5. Wolfwalkers

I’ve been a fan of Tom Moore‘s work for a while. The first Cartoon Saloon’s movie I saw was The Secret of Kells, then The Song of the Sea. This one is the third movie of Moore’s Irish Folklore Trilogy and it could very well be my favorite! It focuses on a young apprentice hunter Robyn (Honor Kneafsey) and her father (Sean Bean) journey to Ireland to help wipe out the last wolf pack. But everything is turned upside down when she befriends a free-spirited girl Mebh (Eva Whittaker) who can talk to wolves. Mebh is so adorable with her huge eyes and even bigger mane, you just can’t take your eyes off her! This movie is simply magical… there’s a mesmerizing quality in its stunning, ethereal animation style, where each frame is rendered in such impeccable details. But it’s not just hollow beauty, but it’s also a deep, touching story celebrating unity and friendship. I think this movie also feels timeless, one that both kids and adults can enjoy for years to come.

6. Nomadland

I’m waiting to post my full review of this until close to its release in mid February. If you get a chance to see this on the big screen, do so as the visuals is really quite stunning. A beautiful piece of Americana as a woman embark on a journey through the American West… seen through the eyes of an immigrant. Like Chloe Zhao‘s previous film The Rider, it’s a deeply immersive and mesmerizing film. Frances McDormand is wonderful in a quiet, reflective role and she’s really believable as a modern-day nomad. Zhao mixes award-winning actors (David Strathairn plays a supporting role) with non-actors in a pretty seamless way. In an era where there’s so much constant noise online, it’s so refreshing to watch a  quiet film that allows you to ruminate on the themes presented on screen.

8. Sylvie’s Love

Confession: After I saw this film, I honestly didn’t think it’d end up on my best-of-the-year list. Even though I find it beautiful and swoon-worthy, but there’s something wanting, which I’ll go into more details in my review (currently still in my draft folder). At the same time, as a fan of romance dramas, there’s a lot to like and even admire in this film… Tessa Thompson is simply luminous as a romantic lead and newcomer Nnamdi Asomugha is wonderful in the title role. I wish Hollywood makes more romance films like this one–not a rom-com or tragic romance, but an escapist love story that’s still grounded in the reality of its time.

8. News Of The World

There are few actors working today as reliable as Tom Hanks. I hadn’t heard of this film before I was provided with a screener. It turns out to be Hanks’ first Western, which is surprising to me as he seems to be a fan of the genre (I remember hearing him tell a story of Clint Eastwood treating his actors like horses on many talk shows, thanks to his experience doing a Western). This is another winning collaboration between him and Paul Greengrass since Captain Phillips, who’s also never done a Western before. I was also incredibly impressed by young German actress Helena Zengel who was able to match Hanks’ intensity here, which is quite a feat considering the film consist mostly just the two of them.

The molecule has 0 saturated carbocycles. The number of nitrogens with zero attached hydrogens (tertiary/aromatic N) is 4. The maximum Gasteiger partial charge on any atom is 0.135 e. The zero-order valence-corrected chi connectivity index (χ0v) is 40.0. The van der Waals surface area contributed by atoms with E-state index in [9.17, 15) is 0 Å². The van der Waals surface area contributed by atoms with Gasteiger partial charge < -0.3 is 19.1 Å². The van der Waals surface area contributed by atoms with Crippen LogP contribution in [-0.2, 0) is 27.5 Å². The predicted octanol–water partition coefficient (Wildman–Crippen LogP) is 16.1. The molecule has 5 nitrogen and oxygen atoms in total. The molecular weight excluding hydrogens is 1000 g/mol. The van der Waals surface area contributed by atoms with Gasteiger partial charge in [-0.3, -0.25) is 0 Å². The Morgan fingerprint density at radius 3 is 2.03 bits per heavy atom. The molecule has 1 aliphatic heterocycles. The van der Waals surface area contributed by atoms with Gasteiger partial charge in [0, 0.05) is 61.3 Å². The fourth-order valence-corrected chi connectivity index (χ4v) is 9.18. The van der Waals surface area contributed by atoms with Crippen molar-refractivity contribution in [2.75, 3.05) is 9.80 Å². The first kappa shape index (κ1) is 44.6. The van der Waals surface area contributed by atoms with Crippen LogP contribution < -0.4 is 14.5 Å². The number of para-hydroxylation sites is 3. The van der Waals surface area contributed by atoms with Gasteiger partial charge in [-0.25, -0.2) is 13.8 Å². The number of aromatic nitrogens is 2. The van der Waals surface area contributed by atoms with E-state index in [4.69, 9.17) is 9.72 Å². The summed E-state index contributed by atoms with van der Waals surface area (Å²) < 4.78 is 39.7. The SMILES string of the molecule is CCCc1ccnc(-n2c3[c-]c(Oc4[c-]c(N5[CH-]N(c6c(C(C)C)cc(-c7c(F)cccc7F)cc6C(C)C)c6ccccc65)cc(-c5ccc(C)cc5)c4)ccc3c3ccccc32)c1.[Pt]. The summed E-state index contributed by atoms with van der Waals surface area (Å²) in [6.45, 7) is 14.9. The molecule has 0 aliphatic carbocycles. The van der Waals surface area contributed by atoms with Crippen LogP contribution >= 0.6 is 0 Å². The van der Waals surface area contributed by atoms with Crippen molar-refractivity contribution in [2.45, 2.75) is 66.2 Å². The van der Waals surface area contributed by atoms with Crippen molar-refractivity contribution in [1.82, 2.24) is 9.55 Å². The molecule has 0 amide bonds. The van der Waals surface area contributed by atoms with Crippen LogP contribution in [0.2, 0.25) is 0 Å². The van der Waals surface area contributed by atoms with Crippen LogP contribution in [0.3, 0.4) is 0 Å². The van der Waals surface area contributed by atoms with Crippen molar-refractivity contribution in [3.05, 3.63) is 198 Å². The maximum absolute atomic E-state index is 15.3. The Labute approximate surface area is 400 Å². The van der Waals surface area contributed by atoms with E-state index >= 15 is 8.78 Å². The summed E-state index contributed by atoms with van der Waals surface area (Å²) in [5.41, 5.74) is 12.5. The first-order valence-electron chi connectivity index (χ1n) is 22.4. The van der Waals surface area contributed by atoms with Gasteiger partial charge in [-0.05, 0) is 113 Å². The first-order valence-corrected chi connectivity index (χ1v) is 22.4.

9. The Life Ahead

One of the most notable comeback in recent memory… though it’s actually only my second time watching a Sophia Loren‘s movie. This movie was directed by Loren’s own son, Edoardo Ponti, a remake of a French film Madame Rosa (1977). Loren plays an woman running a daycare service living in a seaside town of Bari in Southern Italy. She strikes an unlikely friendship with a Senegalese boy Momo (Ibrahima Gueye) who she reluctantly took in. I have my review in the draft folder, so I won’t say much more, but it’s easily one of my favorite films I saw in 2020.

10. Mr. Jones (full review)

It’s too bad so few people talked about this movie, as it’s one of the most memorable historical drama in recent memory. Superbly directed by Agnieszka Holland from a script by Andrea Chalupa, whose own grandfather suffered the Holodomor, the man-made famine-genocide in Ukraine ordered by Stalin in early 1930s that killed many Ukranians. I’ve loved James Norton‘s work in many British period dramas, so I was thrilled to see him in a lead role and he’s more than capable portraying real life Welsh journalist Gareth Jones. It’s eerie that Jones suffered similar fate as Jamal Khashoggi for bravely exposed the truth, which put him in direct opposition with a powerful government leader.


15 Honorable Mentions

There’s no ‘science’ in picking a top 10 list… mostly just gut instinct and personal preference. Some of the movies here I like very, very much and I have actually enjoyed more than the ones on my main top 10. Some I appreciate but I don’t really feel like watching it again.

(in alphabetical order)

  1. Bad Education
  2. The Banker
  3. Emma (full review)
  4. Enola Holmes (full review)
  5. The Gentlemen
  6. The High Note 
  7. Just Mercy (full review)
  8. The Nest (full review)
  9. The Old Guard (full review)
  10. Onward
  11. Radioactive (full review)